Eric Jacobson

The Little Book Of Leadership Development

In General Leadership Skills, Leadership, Leadership Books on March 31, 2014 at 6:01 am

The authors of this leadership book recommend that you don’t read their book cover to cover.  But, if you’re like me, you’ll read the book that way.

That’s because I found, The Little Book of Leadership Development, by Scott J. Allen and Mitchell Kusy, a compelling read, packed with practical tips and techniques for both leading and helping others to learn how to lead effectively.

  • What you’ll find is basically 50 one- to two-page chapters, each highlighting a leadership tip.  And, that’s why the authors suggest you digest their book, finding the chapters/tips most readily useful to you.

Some tips seem easy and no-brainers.  Others are more difficult to implement.  But, even the “easy” ones are surprisingly absent from many organizations, so they are well worth a reminder of what to do and how to do it correctly.

Here are some of my favorite parts of the book that highlight the keen observations by the authors:

  • As a leader, if you are active, involved, and perceived by members of your team as an individual who care about their development and growth, you will increase your chances of success and theirs.
  • Your team needs to know your expectations, goals, vision, and, most important, how each individual adds value.
  • Rewards and recognition are particularly effective when the award was developed by team members and represent peer-to-peer recognition.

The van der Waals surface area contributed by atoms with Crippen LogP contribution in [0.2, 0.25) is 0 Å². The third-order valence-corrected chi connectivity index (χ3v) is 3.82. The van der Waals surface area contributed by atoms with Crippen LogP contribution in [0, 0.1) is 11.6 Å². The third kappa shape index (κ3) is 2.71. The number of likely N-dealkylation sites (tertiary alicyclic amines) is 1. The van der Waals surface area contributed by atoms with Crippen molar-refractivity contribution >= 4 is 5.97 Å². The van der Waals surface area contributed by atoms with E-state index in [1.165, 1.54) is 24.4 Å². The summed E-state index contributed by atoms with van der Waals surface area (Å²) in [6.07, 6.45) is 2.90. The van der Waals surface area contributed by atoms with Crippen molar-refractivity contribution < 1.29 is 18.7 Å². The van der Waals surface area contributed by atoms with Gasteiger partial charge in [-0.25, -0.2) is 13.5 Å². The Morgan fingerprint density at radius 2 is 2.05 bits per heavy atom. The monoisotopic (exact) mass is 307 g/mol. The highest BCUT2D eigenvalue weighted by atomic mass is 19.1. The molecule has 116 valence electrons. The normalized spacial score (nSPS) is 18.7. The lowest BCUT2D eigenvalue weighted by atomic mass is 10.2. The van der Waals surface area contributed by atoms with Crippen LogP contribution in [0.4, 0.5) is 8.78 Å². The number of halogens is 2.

• Nothing is more frustrating than working for a manager who does not communicate organizational or community information.
  • When you have no new news, letting your team know that you have nothing to report lets the team know you haven’t forgotten about them.
  • Coaching works best when you set clear expectations and stretch goals; challenge and support; monitor performance; provide feedback in small, concrete chunks; follow up consistently.
  • At all times, everyone on your team should be working on a least one project that is taking their skills to the next level.
  • Adults learn best through reflection.
  • Encourage team members to debate all sides of an issue intellectually and they will be more apt to think more innovatively than those who view an issue in a dualistic–absolute right or wrong — manner.
  • The more often your team members hear a consistent message, the more likely they will understand that what you are saying is important and credible.
  • Create a culture where, if someone complains, they know that they will be expected to be part of the solution.
  • Great leaders are great teachers.

This book seems ideal for busy managers who don’t have lots of time to read leadership books.  It’s only 132 pages.  And, it would be a great first book to share with managers new to their leadership role.

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